Then maybe recalculate the centroids and reassign all the points.

So you kind of iterate back and forth until you reach a solution.

And so the things that you need, you need a distance metric.

You need a number of clusters, so a

fixed number of clusters that hit the specify beforehand.

And you need an initial guess as to where the centroids are.

And often you might just pick some random points, just

to start the algorithm in terms of where the centroids are.

But K-means clustering algorithm will produce

a, a final kind of estimate of. Where the cluster centroids are.

And it will tell you which centroid each observation is assigned to.

Here's a quick example of how you might use the K-means clustering algorithm.

I've generated just some random data here that

are in two dimensions so it's easy to visualize.

And so the x coordinates and the y coordinates

all come from a normal distribution with different means.

So I specifically

created three different kind of clusters for these twelve observations.

So each cluster has four observations in it.

So when I plot the data, it's very obvious that there are three clusters.

And I put labels on each of the points.

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So here we see that the algorithm started.

And I've just chosen some three random points.

To be the centroid.

So you can see there's kind of red plus, and a purple plus,

and an orange plus down at the bottom.

So those are the random starting points for the centroids.

You're going to see the first thing we're going to do.

Is we're going to take each of our data

points and assign to it the closes centroid, right?

So you can see for example point number eight at the very top.

The closest centroid is the red plus over in the upper left.

So that gets assigned to that cluster.

And then point number four down in the lower

left here, that gets assigned to the red cluster also.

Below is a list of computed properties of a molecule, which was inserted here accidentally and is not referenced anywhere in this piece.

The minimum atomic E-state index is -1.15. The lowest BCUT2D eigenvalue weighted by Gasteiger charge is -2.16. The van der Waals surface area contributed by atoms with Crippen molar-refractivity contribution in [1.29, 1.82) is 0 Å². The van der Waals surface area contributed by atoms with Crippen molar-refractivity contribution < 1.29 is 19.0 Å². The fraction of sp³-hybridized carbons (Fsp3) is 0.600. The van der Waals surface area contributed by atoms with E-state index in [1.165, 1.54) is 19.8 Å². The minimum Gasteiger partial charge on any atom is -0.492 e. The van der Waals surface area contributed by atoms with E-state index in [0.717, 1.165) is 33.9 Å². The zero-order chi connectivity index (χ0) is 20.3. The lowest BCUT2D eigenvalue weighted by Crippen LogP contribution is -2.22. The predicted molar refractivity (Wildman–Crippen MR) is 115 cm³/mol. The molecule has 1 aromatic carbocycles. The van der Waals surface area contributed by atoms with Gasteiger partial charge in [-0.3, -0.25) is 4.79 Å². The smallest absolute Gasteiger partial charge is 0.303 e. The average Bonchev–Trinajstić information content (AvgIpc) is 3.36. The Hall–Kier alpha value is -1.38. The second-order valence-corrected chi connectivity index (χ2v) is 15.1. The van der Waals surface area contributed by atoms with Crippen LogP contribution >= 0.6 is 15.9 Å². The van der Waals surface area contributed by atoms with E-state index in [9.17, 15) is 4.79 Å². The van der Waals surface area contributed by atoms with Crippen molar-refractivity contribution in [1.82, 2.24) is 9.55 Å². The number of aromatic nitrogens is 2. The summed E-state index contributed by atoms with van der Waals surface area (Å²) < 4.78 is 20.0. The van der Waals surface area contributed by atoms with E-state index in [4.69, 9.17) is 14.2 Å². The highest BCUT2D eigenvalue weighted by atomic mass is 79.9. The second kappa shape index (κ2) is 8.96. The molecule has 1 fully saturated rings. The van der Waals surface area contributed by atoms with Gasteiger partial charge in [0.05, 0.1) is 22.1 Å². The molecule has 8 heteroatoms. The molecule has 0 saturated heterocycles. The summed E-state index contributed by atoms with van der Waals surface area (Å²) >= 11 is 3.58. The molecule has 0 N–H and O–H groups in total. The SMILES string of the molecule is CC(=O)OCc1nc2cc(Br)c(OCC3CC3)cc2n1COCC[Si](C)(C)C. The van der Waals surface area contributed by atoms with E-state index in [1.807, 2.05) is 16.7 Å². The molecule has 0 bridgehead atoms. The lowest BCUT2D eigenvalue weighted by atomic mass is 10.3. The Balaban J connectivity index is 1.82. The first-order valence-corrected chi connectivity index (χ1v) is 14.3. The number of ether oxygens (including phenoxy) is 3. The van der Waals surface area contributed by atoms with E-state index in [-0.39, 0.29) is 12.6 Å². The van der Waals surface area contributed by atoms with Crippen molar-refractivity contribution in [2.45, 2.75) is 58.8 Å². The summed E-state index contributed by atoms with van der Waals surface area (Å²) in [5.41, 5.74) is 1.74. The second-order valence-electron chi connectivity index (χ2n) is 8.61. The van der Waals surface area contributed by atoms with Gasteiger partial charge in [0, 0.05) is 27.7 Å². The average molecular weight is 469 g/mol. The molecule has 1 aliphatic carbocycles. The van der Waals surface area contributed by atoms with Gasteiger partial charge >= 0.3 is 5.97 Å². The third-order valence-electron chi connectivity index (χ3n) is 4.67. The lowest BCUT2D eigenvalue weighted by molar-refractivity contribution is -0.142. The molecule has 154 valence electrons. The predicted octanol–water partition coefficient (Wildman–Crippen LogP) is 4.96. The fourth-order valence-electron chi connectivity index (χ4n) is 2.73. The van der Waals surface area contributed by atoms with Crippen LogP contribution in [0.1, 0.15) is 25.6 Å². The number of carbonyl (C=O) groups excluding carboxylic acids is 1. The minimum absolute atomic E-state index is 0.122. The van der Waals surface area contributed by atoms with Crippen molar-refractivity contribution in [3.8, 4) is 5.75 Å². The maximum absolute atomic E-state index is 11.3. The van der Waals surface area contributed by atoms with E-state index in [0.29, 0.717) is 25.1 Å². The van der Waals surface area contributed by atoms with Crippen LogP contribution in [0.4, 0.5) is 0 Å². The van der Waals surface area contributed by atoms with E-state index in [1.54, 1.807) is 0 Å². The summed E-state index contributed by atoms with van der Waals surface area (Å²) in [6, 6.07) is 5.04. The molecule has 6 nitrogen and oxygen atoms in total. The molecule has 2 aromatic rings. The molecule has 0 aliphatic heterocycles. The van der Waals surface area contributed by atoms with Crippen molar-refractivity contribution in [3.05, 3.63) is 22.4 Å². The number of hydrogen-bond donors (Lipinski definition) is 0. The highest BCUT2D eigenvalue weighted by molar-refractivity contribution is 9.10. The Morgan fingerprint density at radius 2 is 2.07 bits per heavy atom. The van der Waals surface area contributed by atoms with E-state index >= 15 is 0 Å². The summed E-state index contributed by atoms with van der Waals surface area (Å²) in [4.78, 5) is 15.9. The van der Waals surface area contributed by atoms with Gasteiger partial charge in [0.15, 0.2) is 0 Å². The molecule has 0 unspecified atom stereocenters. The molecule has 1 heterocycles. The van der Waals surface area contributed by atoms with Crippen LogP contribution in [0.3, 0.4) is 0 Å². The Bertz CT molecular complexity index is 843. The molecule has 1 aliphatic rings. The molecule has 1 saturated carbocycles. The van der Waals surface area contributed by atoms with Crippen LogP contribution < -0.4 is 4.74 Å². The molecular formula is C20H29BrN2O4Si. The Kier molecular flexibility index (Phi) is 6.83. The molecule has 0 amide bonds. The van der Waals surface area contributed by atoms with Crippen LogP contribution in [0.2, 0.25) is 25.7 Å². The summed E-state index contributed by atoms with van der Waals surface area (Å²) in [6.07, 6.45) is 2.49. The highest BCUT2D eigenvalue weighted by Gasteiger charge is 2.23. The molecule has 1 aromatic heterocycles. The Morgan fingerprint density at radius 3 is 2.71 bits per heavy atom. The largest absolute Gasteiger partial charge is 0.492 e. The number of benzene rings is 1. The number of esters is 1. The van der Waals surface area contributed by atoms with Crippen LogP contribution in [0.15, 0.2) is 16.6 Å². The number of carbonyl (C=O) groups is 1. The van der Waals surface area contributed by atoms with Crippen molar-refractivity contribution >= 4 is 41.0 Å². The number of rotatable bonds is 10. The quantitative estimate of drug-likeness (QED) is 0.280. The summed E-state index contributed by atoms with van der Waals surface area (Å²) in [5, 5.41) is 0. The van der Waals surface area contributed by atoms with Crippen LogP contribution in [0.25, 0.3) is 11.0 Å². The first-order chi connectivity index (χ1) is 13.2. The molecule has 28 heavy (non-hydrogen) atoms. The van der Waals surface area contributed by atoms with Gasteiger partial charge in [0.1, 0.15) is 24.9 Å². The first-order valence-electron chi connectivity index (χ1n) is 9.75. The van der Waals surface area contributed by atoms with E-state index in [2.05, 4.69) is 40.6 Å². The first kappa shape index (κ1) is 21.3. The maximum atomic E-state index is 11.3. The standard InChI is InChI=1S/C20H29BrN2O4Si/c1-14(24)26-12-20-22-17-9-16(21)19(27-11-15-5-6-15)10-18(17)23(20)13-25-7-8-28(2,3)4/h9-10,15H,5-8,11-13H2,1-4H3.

And then the three points one, two, and three they

get assigned to the orange plus in the orange cluster.

And then, the rest of the points are closest to the purple little plus there.

So, they get assigned to the purple cluster.

And so, that's the first kind of initial grouping

of the of the points to the three different clusters.

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And then the next thing we're going to

do is we're going to recalculate the centroid.

So now we have the cluster definition.

Every point is assigned to a cluster. We can recalculate

the centroids, so for example, by taking the mean of that cluster.

So now you can see that the purple pluses has

moved slightly to be in the middle of that cluster.

The red plus has moved a little bit to be in the middle of that cluster.

And the orange one is now in the middle of the three orange dots.

And so the, the the cluster centroids gets, get recalculated.

And then you kind of repeat the process again.

So you take each data point and you say well what cluster centroid

is it closest to now?

And I can see that point number four for example used to be in the

red cluster but now it's closer to the orange cluster so now it gets reassigned.

And then you see for example point number seven is now

closer to the red plus so its in the red cluster.

and, and then we recalculate the centroid from this, you see,

now the centroids are kind of moving toward you to the point.

So, you can see how the clusters are kind of forming as you go step by step but

the two processes are to assign the points to each

cluster, and then to update the cluster of the centroid locations.